CBE says repurposing maintenance dollars won't compromise student safety
'Budgets are about values … What do we prioritize?' says trustee Julia Hrdlicka
The Calgary Board of Education said repurposing maintenance dollars for staffing won't compromise student safety.
The CBE is one of a handful of Alberta school boards — so far — who have been given the green light by the province to do this, after the province offered school boards the option to apply for one-time access to funding usually earmarked for maintenance to instead support staffing.
"It's an opportunity that we certainly appreciate the option and we recognize the challenge," said CBE chief superintendent Christopher Usih. "We did not move in this direction lightly."
Usih said he's done significant analysis.
"Recognizing that yes, of course it'd be ideal if we had all sorts of funds to address this, but absent of those ideas we believe that this opportunity is one that presents us an opportunity to move forward," he said.
"And it's one that we believe will allow us to address our immediate budget pressures."
Those pressures include the recent decision to cut 300 temporary teachers after the province slashed the board's budget by $32 million.
Wards 11 and 13 trustee Julie Hrdlicka said she is thankful that there is money to address this pressing staffing issue, she also understands concerns, but said the decision reflects their priorities.
"The other side of the coin tells us that we're making a choice between a safe building and a teacher in a classroom," she said. "Budgets are about values … What do we prioritize? What does the government value? Our values are our students and that is what we're showing right here."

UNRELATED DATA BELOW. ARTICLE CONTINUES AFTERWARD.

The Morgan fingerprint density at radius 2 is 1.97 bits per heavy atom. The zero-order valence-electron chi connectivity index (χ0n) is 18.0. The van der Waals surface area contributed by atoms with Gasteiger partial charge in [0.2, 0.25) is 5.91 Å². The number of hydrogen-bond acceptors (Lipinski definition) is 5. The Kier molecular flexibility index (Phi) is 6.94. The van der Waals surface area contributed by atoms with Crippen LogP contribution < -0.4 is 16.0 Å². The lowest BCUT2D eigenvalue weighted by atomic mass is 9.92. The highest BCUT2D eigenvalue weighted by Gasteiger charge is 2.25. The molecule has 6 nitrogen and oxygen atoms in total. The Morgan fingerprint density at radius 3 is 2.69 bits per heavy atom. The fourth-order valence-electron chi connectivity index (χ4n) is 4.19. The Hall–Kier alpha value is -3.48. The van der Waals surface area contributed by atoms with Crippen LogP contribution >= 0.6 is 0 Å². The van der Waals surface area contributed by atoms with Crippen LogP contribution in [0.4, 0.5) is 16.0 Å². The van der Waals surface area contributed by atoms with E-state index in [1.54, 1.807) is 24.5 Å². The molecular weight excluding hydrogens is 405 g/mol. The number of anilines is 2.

The CBE said taking money out of their maintenance will put stress on deferred maintenance — already pegged at $162 million, with an additional $759 million identified in building components working but beyond their expected life cycle.
"Most definitely we'll have to reevaluate the planning that had been approved back June 2019," said CBE superintendent of facilities and environment, Dany Breton.
But, Breton said he'd be remiss not to underscore the fact that in 2015-16, the total IMR allocation for the city was $20.4 million.
"And so with $37.5 million, subtract the $15 million and we're still sitting at $22.5 million within infrastructure maintenance," he said. "So that does allow us to be able to conduct quite a bit of work."
Sarah Laughton, the mom of a grade 7 student in a brand new French immersion program at F.E. Osborne school, attended the CBE's public board meeting on Tuesday with two other concerned mothers.
"In our specific scenario … we're in a pioneering program and our teachers were especially recruited to create a new culture and atmosphere and program," she said.
A few weeks ago Laughton said her daughter came home and told her that both the Grade 7 teachers in the new program had been given layoff notices, and likely wouldn't be returning after Christmas.
"I just really wanted to hear today something about are they looking at these 300 teaching positions in the face of maybe having some new money available," she said.
"Are they prioritizing which teachers are a higher priority to keep in fact of what's at stake for the students who are in the situations that they're in?"
But Laughton said they were told it's early days and the board doesn't have all the answers yet.
"I didn't really hear my answer specifically," she said.
"I certainly learned that the CBE cares about if they're taking money out of a maintenance budget whether the schools will be safe for the students, and that was heartening for me as a parent."
According to CBE board chair Marilyn Dennis, the one-time access to these funds to support staffing is "a gift."
"It gives us a little more time to adjust to our our new budget realities. So that's really helpful," she said.
"And of course being able to deal with our new budget realities in a way that we will minimize as much as possible the impact to students in classrooms."
And while CBE administration couldn't say exactly what these means for the 300 teacher who received layoff notices, they said that next week they'd present the board with a more in-depth report.
"But I think we understand the purpose of this opportunity and this opportunity is to address students in the classrooms," said Usih.